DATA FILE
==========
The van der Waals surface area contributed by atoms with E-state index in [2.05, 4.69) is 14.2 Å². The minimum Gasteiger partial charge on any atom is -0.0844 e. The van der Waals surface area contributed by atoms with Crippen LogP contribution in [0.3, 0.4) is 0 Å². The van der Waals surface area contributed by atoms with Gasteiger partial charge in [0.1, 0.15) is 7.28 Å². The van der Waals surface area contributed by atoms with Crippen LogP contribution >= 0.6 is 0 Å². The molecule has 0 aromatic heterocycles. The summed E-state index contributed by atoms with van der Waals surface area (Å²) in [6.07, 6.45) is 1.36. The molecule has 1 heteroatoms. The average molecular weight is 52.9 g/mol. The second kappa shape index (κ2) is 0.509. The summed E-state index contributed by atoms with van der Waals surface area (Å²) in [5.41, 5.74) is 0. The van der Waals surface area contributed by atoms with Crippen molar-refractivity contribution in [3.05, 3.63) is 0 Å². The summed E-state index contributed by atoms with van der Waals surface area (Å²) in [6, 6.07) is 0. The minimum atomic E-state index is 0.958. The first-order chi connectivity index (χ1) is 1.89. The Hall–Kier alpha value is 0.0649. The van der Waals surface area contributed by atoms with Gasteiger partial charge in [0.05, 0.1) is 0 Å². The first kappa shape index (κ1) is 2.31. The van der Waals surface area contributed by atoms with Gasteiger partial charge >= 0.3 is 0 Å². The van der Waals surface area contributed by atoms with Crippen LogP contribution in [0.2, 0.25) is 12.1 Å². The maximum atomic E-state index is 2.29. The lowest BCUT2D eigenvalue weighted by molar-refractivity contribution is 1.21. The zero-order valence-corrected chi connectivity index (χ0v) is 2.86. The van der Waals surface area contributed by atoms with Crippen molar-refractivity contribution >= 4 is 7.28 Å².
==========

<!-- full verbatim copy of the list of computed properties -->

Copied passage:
The van der Waals surface area contributed by atoms with E-state index in [2.05, 4.69) is 14.2 Å². The minimum Gasteiger partial charge on any atom is -0.0844 e. The van der Waals surface area contributed by atoms with Crippen LogP contribution in [0.3, 0.4) is 0 Å². The van der Waals surface area contributed by atoms with Gasteiger partial charge in [0.1, 0.15) is 7.28 Å². The van der Waals surface area contributed by atoms with Crippen LogP contribution >= 0.6 is 0 Å². The molecule has 0 aromatic heterocycles. The summed E-state index contributed by atoms with van der Waals surface area (Å²) in [6.07, 6.45) is 1.36. The molecule has 1 heteroatoms. The average molecular weight is 52.9 g/mol. The second kappa shape index (κ2) is 0.509. The summed E-state index contributed by atoms with van der Waals surface area (Å²) in [5.41, 5.74) is 0. The van der Waals surface area contributed by atoms with Crippen molar-refractivity contribution in [3.05, 3.63) is 0 Å². The summed E-state index contributed by atoms with van der Waals surface area (Å²) in [6, 6.07) is 0. The minimum atomic E-state index is 0.958. The first-order chi connectivity index (χ1) is 1.89. The Hall–Kier alpha value is 0.0649. The van der Waals surface area contributed by atoms with Gasteiger partial charge in [0.05, 0.1) is 0 Å². The first kappa shape index (κ1) is 2.31. The van der Waals surface area contributed by atoms with Gasteiger partial charge >= 0.3 is 0 Å². The van der Waals surface area contributed by atoms with Crippen LogP contribution in [0.2, 0.25) is 12.1 Å². The maximum atomic E-state index is 2.29. The lowest BCUT2D eigenvalue weighted by molar-refractivity contribution is 1.21. The zero-order valence-corrected chi connectivity index (χ0v) is 2.86. The van der Waals surface area contributed by atoms with Crippen molar-refractivity contribution >= 4 is 7.28 Å².